The following is a guest post by my good friend Zack Mansfield. Zack has been an active member of the entrepreneurial ecosystem since 2004. He currently manages the early stage practice in the Southeast and Mid Atlantic for a leading venture bank and has worked directly with hundreds of startup companies of various stages over the last eight years. He received an undergraduate business degree from the UNC-Chapel Hill Kenan-Flagler Business School. Zack and his wife Tracy are the proud parents of two children, are active members of the Summit Church, and serve on the Durham-Chapel Hill Young Life Committee. You can follow Zack on Twitter, connect on LinkedIn, or read more of his thoughts on his blog, Runway To Exit.
Over the last 8+ years, I’ve spent my professional life working in and around entrepreneurial companies. For me, there is simply nothing like being a part of the startup ecosystem.
As a student of the entrepreneurial world, I’ve spent a lot of time thinking about why it is that people are so drawn to starting and growing companies. This is a particularly interesting question because at a very basic level, startups don’t make a lot of sense as a career.
For the most part, we tend to be very rational creatures, and thus tend to gravitate towards careers that provide stability and visibility into an income that can support us and our families. Most of us want to be interested by our work, for sure, but at the end of the day we are often working in order to pay the bills and provide things like education, experiences, and just plain fun for those we love. We work, in many cases, so we can play.
Startups are not a good option for this type of logical framework. There is quite a bit of research data that shows that entrepreneurial ventures are not “safe” by any objective measure. Over the last 50 years or so, the data has remained remarkably consistent. Approximately 25% of all new businesses don’t last a year before shutting down. And more than half close their doors within 5 years. Even those who “make it” often find that startups require you to work harder, for more hours, while earning less money than in other, safer work opportunities.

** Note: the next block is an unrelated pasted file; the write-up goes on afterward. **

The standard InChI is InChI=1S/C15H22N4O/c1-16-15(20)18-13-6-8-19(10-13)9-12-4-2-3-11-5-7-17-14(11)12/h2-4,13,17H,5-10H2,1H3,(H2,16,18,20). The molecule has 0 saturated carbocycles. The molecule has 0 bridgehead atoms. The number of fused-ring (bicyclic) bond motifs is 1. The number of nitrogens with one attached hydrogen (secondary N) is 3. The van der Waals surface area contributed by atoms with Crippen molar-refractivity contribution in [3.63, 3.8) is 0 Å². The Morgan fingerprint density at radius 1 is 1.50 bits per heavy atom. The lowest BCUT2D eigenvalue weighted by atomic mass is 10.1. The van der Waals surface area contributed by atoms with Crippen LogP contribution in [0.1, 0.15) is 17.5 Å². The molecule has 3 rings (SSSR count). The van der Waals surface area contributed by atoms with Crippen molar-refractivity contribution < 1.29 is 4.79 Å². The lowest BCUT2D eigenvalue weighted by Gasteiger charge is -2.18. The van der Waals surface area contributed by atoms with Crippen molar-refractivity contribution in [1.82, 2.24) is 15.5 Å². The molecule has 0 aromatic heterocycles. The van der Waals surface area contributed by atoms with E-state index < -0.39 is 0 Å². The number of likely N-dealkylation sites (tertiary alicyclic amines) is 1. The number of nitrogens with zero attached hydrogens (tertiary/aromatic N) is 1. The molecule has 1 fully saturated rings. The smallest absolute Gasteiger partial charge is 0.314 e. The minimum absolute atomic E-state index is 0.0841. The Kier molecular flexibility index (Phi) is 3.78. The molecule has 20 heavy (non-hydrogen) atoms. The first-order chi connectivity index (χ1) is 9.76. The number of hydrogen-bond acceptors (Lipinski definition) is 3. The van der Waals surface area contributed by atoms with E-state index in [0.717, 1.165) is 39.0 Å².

Yet, every single day I spend time in coffee shops or on the phone with people – individuals like you and me – who are quitting their day jobs and taking the fairly irrational risk to start companies. So the question is Why?
I recently asked a number of entrepreneurs who I work with to answer this very simple question – “why did you decide that startup life was the right life for you?” I intentionally asked a wide cross section of people to avoid any selection bias – these are CEOs of companies in different industries and geographies, male and female, with diverse ages, personal backgrounds and general views on life.
The answers I received in response were remarkable. Not a single entrepreneur listed the probability of generating extreme wealth as the #1 reason for doing a startup. There were a couple who mentioned the risk/reward curve as a secondary reason for building a company. But almost unanimously there was a different theme that emerged, something bigger than success/failure or risk/reward.
It was about creating something. They stated things like:
- “I crave the creation process. Shaping something out of nothing is deeply gratifying”
- “I love building things and seeing them used and appreciated”
- “Building a product, team, and company from zero is incredibly challenging, rewarding, and fun.”
- “I like creating things. Whether its a company or a product, making something that other people use and love is extremely rewarding”
- “The joy of creating something from nothing”
Within every single entrepreneur was a deeper reason for building a company: a desire to create.
As a Christian, when I hear these quotes I can’t help but think to the creation account in Genesis 1. It says there that at the end of the 6th day, “God saw all that he had made, and behold, it was very good.”
The JOY of creating something from nothing – it has been there since the very beginning, and it’s still here today. Even for those who don’t profess to have any belief in God or any specific Christian faith, there is a draw to this creation process that is, in my view, imparted into us precisely because we are created beings. When we create there is a hint of the divine, that taste of what we all, deep down truly desire but can’t quite put our finger on – or as CS Lewis describes it, the “scent of a flower we have not found, the echo of a tune we have not heard, news from a country we have never yet visited”.
Perhaps you’re already an entrepreneur or perhaps you’re thinking of joining a startup. You should know that if you go down this road, it’s likely to be hard and full of challenges. But it’s also a path which is steeped in the very nature of God, with traces of the divine in the seemingly mundane. Take a cue from our Creator as you create – find joy in knowing that what you’re doing is, indeed, very good.